CDs are great investments if you want to keep money safe. Funds may be FDIC insured (where applicable), and you can earn more interest than you’ll get from a savings account. There has to be a catch, right?
There is. CDs are designed to be longer-term investments. They’re not like your checking account, which allow multiple transactions (deposits and/or withdrawals) each day.
The Reason Behind CD Penalties
The bank expects you to keep your money invested for a minimum period (like 6 months, a year, or 5 years). In return, the bank is willing to offer you a higher rate. The bank benefits from having some certainty about how long it can use your money, and you don’t have frequent transaction costs with that money.
Why can’t the bank just give you the higher rate and let you use the money whenever you feel like it? Because the bank has also made commitments with the money. The bank lends money to other customers and buys investments (like bonds, for example) that have maturities much like CDs. If you demand your money early, the bank might have to pay a “penalty” elsewhere.
How Much is a CD Penalty?
Banks will typically charge you a penalty that amounts to some of the interest you would have earned if you held the CD to maturity. You might see it quoted as “90 days of interest” for early withdrawal. There is no maximum penalty amount, so make sure you read the fine print.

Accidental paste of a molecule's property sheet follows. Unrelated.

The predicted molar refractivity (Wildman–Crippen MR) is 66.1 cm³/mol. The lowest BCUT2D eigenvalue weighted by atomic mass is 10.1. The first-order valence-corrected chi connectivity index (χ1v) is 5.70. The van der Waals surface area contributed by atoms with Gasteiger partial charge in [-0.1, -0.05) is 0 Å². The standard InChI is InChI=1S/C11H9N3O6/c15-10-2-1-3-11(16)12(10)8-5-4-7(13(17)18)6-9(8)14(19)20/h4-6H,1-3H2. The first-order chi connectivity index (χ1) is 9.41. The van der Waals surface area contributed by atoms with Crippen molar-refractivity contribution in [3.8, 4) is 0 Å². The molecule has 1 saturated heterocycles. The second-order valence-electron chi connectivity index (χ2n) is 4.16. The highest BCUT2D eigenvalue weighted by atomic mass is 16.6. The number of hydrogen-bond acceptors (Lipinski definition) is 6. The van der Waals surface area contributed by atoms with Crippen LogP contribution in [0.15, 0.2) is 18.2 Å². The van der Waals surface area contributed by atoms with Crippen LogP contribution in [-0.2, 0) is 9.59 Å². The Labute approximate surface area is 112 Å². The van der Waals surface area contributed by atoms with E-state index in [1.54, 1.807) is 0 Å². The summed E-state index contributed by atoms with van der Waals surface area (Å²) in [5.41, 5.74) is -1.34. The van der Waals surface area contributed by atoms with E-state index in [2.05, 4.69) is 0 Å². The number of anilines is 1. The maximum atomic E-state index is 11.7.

A sampling of several institutions shows that you’d pay 30 to 90 days of interest on CDs that have less than a one-year term. For CDs with a term longer than a year, you can expect to pay at least 90 days worth of interest. As the term lengthens, so does the penalty. Your situation could be different, so make sure you find out before you do anything rash.
Things can get Expensive
Giving up some interest to get out of a CD doesn’t sound so bad, right? But what if you haven’t earned the interest yet? In that case, your bank might “invade the principal,” or take away some of your initial investment. That means you could walk away with less than you deposited!
How to Avoid CD Penalties
If you absolutely must cash-out early, here are some tips.
First, it never hurts to ask. If you’re at a friendly institution or smaller credit union, the staff may waive the penalty for you. If not, all they can say is “no”. I suggest cashing-out in person if you’ll go this route – the automated system (web or phone) most likely won’t do you any favors.
Also, you may qualify for a waiver for death, disability, retirement, and other life events. This is where it’s important (once again) to speak directly with a representative and find out if you can qualify for a waiver.